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I know that generally, an inner product defines a norm on an inner product space, But, generally speaking, If I have a normed space (on purpose I do not say which) with the norm 2 does it mean that I have an inner product for sure? Thanks

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No. Not every normed space has an inner product which gives rise to the given norm.

A normed space $(V, \|\cdot\|)$ is an inner product space if and only if it satisfies the parallelogram law: $\|x+y\|^2 + \|x - y\|^2 = 2(\|x\|^2 + \|y\|^2)$ for all $x, y \in V$.

An example of a normed space which does not satisfy the parallelogram law, and is therefore not an inner product space, is $(\mathbb{R}^2, \|\cdot\|_1)$ where $\|(x, y)\|_1 = |x| + |y|$. Note that

\begin{align*} \|(1, 0) + (0, 1)\|^2_1 + \|(1, 0) - (0, 1)\|^2_1 &= \|(1, 1)\|^2_1 + \|(1, -1)\|^2_1\\ &= (|1| + |-1|)^2 + (|1| + |-1|)^2\\ &= (1 + 1)^2 + (1 + 1)^2\\ &= 8, \end{align*}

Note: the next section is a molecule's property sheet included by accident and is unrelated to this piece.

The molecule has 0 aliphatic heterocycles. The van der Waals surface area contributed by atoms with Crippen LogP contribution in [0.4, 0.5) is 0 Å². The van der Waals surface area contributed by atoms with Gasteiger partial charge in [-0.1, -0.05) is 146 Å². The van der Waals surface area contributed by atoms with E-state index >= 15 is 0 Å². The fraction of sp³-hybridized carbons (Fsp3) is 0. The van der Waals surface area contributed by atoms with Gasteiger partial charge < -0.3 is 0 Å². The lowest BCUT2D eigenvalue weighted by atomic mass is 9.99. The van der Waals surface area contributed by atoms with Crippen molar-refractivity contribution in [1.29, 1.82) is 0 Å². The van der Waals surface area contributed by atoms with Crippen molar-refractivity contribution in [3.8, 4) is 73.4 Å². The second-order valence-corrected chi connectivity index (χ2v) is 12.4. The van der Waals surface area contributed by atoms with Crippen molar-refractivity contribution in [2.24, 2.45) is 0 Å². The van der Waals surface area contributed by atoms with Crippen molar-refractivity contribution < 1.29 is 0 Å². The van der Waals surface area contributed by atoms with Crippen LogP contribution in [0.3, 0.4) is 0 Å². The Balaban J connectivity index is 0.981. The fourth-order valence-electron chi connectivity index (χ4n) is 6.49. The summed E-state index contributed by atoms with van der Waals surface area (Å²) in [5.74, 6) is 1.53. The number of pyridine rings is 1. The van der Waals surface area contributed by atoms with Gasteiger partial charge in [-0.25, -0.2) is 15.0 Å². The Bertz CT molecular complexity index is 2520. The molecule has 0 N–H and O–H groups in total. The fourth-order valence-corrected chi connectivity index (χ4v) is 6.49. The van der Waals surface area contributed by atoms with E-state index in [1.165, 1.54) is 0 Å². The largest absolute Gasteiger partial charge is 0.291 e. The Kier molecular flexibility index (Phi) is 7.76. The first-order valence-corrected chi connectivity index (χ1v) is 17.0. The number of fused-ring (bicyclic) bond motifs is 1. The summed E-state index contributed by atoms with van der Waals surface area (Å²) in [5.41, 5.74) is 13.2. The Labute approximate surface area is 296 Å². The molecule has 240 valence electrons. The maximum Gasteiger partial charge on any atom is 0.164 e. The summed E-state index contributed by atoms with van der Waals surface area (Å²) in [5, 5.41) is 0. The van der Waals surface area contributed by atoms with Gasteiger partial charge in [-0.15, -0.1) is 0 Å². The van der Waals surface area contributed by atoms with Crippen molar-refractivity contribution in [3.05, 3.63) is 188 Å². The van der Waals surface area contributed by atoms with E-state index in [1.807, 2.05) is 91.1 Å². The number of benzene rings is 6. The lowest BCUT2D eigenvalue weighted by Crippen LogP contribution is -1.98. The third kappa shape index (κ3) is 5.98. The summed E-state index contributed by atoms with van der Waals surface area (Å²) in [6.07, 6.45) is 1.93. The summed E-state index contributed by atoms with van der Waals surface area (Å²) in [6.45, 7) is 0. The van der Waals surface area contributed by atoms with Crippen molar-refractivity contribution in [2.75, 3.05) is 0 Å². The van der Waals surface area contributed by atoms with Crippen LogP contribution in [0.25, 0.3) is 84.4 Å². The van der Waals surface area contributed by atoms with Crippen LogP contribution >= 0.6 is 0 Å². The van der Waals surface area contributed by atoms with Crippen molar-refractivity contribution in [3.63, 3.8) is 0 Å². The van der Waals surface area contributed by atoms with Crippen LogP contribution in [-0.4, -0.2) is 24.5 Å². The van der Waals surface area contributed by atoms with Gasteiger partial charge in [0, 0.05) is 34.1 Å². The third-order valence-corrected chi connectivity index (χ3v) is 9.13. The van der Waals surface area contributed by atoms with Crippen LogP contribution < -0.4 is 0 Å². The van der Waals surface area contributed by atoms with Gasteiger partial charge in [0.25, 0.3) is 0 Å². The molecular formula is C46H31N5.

but

\begin{align*} 2(\|(1, 0)\|^2_1 + \|(0, 1)|_1^2) &= 2((|1| + |0|)^2 + (|0| + |1|)^2)\\ &= 2((1 + 0)^2 + (0 + 1)^2)\\ &= 2(1 + 1)\\ &= 4 \end{align*}

so $\|(1, 0) + (0, 1)\|^2_1 + \|(1, 0) - (0, 1)\|^2_1 \neq 2(\|(1, 0)\|^2_1 + \|(0, 1)|_1^2)$.

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  • $\begingroup$ Awsome, thanks! assuming I have an abstract normed space with a norm $\|\|_2$ does it still mean that I would not know whether I have an inner product? (It does not specify the vectors so I do now know what Im dealing with, but I do know that the norm is of the type $\|\|_2$) $\endgroup$ – user3921 Jan 21 '15 at 22:49
  • $\begingroup$ What do you mean by a norm "of the type $\| \|_2$"? $\endgroup$ – Michael Albanese Jan 22 '15 at 0:55

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